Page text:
A successful photo is one that draws the viewer in, capturing their interest and holding their attention.
Leading lines can help you create just such an image.
Leading lines are visual paths through a photo. These paths catch the eye and draw the viewer in, encouraging them to take a visual trip through the image, following the lines to move around from element to element.
There are two big compositional advantages to using leading lines:
- Leading lines help to coax the viewer into interacting with the image. And this interaction keeps the viewer’s attention.
- Leading lines allow you to direct your viewer’s attention to a specific part of the frame, pointing them to your main subject(s).
For example, consider the image below. The line created by the path through the tall grass in the image below takes the viewer down that path to the two running children and beyond.
This same idea applies to the photo below. The wooden railing directs our attention squarely on the little boy.
Use Leading Lines in Your Compositions
So when shooting, look for lines to include in your compositions.
Here are a few things to keep in mind.
Think about where the lines in your scene lead
The purpose of leading lines is to lead your viewer into the frame and to your main subject.
So be on the lookout for lines that either lead nowhere or lead the eye away from your main subject.
As a quick check, ask yourself where the lines in your composition are leading you. If the answer is “nowhere” or “out of the frame” or really anything other than “to my main subject”, something’s not working and you might want to recompose to put those lines to better use.
Consider the image below. There are definitely leading lines in this image, but they don’t really lead anywhere, at least nowhere of interest. The result is a boring photo.
The image below also includes leading lines. But in this case, they do lead somewhere–out of the frame and away from the main subject.
Leading lines don’t need to be straight
Leading lines can be straight or curved.
In the images below, curved lines lead the viewers eye to the main subject.
The soft curl of the railing brings the focus of the image below to the newly married couple:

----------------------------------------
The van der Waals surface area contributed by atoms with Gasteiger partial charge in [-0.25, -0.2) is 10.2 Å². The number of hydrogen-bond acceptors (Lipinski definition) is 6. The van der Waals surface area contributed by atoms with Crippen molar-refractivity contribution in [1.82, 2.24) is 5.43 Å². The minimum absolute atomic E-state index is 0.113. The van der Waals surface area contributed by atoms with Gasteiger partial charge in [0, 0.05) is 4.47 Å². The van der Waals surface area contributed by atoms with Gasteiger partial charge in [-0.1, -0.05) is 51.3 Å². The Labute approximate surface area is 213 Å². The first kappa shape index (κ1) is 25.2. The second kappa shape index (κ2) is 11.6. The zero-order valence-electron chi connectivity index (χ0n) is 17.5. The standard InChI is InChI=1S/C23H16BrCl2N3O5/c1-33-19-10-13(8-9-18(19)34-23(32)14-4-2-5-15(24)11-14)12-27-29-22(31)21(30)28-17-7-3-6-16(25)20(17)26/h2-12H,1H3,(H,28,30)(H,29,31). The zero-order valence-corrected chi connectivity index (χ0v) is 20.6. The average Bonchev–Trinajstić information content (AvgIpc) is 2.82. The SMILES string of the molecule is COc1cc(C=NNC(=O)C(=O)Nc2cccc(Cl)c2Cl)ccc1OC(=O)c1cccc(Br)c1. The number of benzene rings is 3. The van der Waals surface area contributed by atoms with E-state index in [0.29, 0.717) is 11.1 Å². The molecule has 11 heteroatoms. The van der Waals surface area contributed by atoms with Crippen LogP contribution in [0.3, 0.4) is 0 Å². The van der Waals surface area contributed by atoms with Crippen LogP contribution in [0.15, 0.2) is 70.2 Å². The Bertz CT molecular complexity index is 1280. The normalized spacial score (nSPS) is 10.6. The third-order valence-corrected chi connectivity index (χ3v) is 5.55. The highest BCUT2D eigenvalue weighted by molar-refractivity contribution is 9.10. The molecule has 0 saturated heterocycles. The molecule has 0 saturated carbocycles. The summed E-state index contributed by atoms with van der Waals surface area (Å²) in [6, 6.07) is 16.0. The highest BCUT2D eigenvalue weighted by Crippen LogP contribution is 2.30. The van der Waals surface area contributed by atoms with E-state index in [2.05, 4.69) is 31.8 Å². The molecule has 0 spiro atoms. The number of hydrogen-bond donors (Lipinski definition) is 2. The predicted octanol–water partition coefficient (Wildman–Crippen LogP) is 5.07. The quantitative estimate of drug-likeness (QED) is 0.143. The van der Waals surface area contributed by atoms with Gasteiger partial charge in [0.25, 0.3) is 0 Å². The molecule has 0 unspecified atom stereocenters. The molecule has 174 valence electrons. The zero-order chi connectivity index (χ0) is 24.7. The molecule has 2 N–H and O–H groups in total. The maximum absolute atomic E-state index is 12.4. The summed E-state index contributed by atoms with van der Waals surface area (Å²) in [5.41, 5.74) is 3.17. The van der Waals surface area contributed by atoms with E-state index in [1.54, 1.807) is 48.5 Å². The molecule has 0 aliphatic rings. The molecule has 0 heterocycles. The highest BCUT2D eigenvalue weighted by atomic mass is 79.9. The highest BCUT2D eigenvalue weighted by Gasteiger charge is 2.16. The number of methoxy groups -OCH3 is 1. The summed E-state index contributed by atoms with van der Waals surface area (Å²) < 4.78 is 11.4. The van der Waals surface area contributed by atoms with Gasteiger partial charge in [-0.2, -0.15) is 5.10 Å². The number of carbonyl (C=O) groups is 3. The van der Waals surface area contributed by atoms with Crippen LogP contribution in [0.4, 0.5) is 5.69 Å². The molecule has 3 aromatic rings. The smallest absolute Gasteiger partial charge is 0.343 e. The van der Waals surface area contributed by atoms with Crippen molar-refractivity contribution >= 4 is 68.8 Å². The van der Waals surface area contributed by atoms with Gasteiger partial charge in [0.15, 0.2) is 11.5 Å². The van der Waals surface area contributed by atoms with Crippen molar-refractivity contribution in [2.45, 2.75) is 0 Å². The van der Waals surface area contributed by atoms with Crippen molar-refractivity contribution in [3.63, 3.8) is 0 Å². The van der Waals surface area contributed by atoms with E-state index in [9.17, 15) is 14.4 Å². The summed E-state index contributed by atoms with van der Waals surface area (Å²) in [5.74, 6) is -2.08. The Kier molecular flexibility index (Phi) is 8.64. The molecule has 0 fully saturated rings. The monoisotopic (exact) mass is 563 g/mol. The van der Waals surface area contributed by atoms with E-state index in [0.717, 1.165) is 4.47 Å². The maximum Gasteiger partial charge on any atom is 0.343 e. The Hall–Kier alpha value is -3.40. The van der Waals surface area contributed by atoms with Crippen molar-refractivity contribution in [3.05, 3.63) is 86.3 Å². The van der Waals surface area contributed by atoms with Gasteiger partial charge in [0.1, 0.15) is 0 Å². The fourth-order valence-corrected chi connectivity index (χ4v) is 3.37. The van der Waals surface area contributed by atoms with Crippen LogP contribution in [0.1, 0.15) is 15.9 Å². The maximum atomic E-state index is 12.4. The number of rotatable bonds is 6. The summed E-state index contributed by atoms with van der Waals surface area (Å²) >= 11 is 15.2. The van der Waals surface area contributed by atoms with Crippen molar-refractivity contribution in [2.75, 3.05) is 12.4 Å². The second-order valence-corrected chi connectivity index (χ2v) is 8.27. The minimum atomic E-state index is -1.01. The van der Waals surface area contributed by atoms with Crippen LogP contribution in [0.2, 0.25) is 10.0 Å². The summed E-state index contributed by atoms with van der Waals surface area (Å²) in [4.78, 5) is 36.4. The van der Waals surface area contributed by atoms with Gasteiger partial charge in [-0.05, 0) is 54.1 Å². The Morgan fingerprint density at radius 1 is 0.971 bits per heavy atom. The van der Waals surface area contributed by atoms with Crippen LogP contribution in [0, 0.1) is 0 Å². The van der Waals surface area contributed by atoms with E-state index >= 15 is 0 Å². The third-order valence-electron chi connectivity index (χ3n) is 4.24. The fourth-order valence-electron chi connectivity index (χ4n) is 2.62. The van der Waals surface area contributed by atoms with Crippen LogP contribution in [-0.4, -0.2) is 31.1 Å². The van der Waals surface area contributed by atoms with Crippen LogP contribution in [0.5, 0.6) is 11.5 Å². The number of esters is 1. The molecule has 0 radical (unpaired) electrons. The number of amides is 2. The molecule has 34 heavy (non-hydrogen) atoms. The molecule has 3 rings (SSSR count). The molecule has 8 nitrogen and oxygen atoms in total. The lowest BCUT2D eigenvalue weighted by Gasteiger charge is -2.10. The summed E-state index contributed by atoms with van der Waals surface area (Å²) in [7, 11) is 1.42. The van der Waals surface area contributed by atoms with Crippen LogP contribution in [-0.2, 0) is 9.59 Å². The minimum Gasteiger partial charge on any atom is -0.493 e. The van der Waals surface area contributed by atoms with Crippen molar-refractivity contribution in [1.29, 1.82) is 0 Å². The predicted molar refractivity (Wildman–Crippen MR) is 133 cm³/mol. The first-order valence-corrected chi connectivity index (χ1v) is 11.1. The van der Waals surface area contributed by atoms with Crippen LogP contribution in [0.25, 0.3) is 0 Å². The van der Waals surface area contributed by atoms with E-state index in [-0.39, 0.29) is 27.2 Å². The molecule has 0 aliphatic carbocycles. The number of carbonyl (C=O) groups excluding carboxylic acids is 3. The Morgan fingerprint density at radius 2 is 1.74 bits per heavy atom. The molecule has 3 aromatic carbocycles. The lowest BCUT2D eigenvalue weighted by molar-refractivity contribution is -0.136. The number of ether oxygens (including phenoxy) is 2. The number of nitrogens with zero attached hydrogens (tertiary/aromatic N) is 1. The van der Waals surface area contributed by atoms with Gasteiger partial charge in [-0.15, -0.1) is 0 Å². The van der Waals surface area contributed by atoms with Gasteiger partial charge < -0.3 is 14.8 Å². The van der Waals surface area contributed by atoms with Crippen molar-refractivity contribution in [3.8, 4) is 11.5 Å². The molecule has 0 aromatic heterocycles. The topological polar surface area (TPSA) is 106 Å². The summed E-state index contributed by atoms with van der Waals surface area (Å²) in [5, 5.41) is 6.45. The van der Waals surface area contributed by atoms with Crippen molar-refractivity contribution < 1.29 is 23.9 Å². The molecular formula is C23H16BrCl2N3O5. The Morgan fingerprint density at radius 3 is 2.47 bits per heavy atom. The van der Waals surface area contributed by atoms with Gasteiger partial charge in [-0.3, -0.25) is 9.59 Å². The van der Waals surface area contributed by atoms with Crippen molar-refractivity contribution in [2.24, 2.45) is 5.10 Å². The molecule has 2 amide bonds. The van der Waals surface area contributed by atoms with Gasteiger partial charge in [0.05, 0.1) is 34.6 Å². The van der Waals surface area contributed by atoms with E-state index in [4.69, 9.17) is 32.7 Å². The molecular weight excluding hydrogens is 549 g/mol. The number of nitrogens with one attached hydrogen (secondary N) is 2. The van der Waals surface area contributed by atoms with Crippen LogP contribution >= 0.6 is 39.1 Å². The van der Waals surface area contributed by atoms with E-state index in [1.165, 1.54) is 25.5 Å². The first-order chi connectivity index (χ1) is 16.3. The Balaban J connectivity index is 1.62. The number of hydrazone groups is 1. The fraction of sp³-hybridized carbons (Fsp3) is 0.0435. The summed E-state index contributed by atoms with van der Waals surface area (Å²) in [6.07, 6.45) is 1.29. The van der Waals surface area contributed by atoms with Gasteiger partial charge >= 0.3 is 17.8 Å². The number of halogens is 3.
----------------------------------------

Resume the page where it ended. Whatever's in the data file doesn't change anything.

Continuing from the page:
And the curve of the string in the image below moves the eye to each of the three bunches of flowers hanging below.
Leading lines don’t have to be actual, real lines
Leading lines are often literal lines but that they don’t have to be. Any visual element that leads the viewer along a line and through a scene are implied leading lines.
A contour of objects and the borders of shapes and walls can all act as implied lines. So can the boundary of a shadow, the edge between light and dark areas, the line between clouds and a blue sky, the flow of a river or stream, the horizon…Even the direction a person or animal is looking or moving–a subject’s line of sight or line of motion– can work as an invisible leading line, guiding the eyes to another area of the image.
For example, the lines of boats in the photo below leads the viewer through the frame.
The implied line created by the hand-holding family in the image below leads the viewer’s eye to move from the first little girl all the way down the line to the other members.
The gaze of the young artist as she is painting creates an invisible line and leads the viewer to consider her handiwork.
And the fixed look and quick movement of the fox catches the viewer’s attention as they wonder what lies below.
As you can see, leading lines, used correctly, can help you shoot dynamic images that capture your viewer’s attention and lead them through the story that you are creating with your photo.
So keep your eye out for the lines that are all around and use them to your advantage.
To see all this in action, with lots of great examples, check out the video below: